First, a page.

Dust is omnipresent throughout homes and offices around the world. But now, scientists are intentionally bringing the mildly inconvenient nuisance all the way up to the International Space Station to study how dust grains arrange themselves in a microgravity environment.
As part of the Plasma Kristall-4 (PK-4) experiment — a joint collaboration between the European Space Agency (ESA) and the Russian Federal Space Agency (Roscosmos), with additional involvement from a number of U.S. research groups — scientists are studying how tiny, spherical particles about one-tenth the width of a human hair interact with one another when they become electrically charged within a low-temperature plasma.
On Earth, experiments show electrically charged dust particles usually line up either parallel or perpendicular to the downward pull of gravity; however, they do so rather haphazardly, as the grains tend to bounce randomly off one another.
But when scientist from Baylor University’s Center for Astrophysics, Space Physics, and Engineering Research (CASPER) carried out a similar experiment in microgravity some 250 miles (400 kilometers) above Earth, they found that electrically charged dust grains in space tend to show a surprising amount of order.
“Gravity on Earth is at least as strong as the electric forces between the dust grains,” said Truell Hyde, director of CASPER and head of the study, in a press release. Because gravity helps settle the particles, he said, “in microgravity we expected the dust particles to spread out. Instead, we found that the small forces between the dust particles and the atoms in the plasma impose order on the system.”
The researchers found that introducing the dust grains to a microgravity environment did not lead to more chaos like they expected. Quite the contrary. They found that the reduced influence of gravity allowed forces within the plasma to arrange the dust particles in relatively straight lines – though the grains did squirm around a bit within these lines.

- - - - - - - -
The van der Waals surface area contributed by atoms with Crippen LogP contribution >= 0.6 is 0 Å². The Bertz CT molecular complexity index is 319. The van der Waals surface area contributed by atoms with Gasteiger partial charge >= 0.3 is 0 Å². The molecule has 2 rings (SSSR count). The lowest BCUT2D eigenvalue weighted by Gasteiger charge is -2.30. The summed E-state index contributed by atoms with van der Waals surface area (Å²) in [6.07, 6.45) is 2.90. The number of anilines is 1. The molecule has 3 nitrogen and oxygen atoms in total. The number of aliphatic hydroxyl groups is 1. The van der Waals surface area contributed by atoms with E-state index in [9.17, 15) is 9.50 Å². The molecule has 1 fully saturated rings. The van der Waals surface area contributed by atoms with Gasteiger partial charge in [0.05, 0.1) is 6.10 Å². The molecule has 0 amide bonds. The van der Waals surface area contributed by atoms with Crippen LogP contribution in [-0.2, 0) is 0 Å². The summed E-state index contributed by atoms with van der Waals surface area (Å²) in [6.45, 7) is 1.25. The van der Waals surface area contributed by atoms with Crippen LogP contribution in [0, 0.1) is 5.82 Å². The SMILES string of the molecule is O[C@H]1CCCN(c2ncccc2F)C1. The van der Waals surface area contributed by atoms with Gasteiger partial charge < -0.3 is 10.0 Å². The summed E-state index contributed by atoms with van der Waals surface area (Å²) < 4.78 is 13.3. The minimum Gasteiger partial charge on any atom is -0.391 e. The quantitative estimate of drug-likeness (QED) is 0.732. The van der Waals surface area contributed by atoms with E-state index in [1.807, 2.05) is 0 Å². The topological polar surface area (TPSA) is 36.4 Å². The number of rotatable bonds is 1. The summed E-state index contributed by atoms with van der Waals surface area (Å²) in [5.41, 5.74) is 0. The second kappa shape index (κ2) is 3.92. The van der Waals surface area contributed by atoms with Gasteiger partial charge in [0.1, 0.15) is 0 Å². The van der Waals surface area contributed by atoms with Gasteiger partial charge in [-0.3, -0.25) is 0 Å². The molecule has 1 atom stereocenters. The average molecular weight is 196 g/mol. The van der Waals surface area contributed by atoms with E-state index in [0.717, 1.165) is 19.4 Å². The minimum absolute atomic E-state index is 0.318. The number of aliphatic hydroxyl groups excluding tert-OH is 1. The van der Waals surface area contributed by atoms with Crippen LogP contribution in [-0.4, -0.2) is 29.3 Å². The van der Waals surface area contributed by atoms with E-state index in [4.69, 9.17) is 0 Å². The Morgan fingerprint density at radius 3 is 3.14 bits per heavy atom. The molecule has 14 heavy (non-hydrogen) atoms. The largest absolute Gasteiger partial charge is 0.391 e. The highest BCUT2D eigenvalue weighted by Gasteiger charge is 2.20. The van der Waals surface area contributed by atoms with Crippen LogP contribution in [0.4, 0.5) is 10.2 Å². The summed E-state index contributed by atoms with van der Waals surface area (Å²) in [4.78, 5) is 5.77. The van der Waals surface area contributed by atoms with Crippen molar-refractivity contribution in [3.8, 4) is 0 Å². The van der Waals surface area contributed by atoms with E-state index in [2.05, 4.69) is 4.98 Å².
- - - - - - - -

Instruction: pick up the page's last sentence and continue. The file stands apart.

On an atomic scale, intermolecular forces overpower both gravity (which is relatively weak) and turbulent environments (up to a point). And on the grandest scales, gravity plays a pivotal role in the ultimate shape of stars, galaxies, and clusters of galaxies. However, the PK-4 experiment is exploring the middle ground. According to Hyde, “This experiment may help explain how structures form when they are between very small and very large sizes.”
Electrically charged dust grains are common throughout space, whether it be around stars, in the interstellar medium, or within planet-forming disks. And by learning how these charged particles arrange themselves within a microgravity plasma, researchers are hoping to better understand the foundational physics that governs their behavior. Such research will ultimately help shed light on a range of astrophysical objects and processes we don’t yet fully understand.
So, although the new results from the PK-4 experiment are still a bit abstract, in the long run, they will likely help astronomers better model the physics that govern the movement and distribution of cosmic charged particles. And by doing so, we will ultimately gain a better understanding of how tiny dust grains can help shape the universe.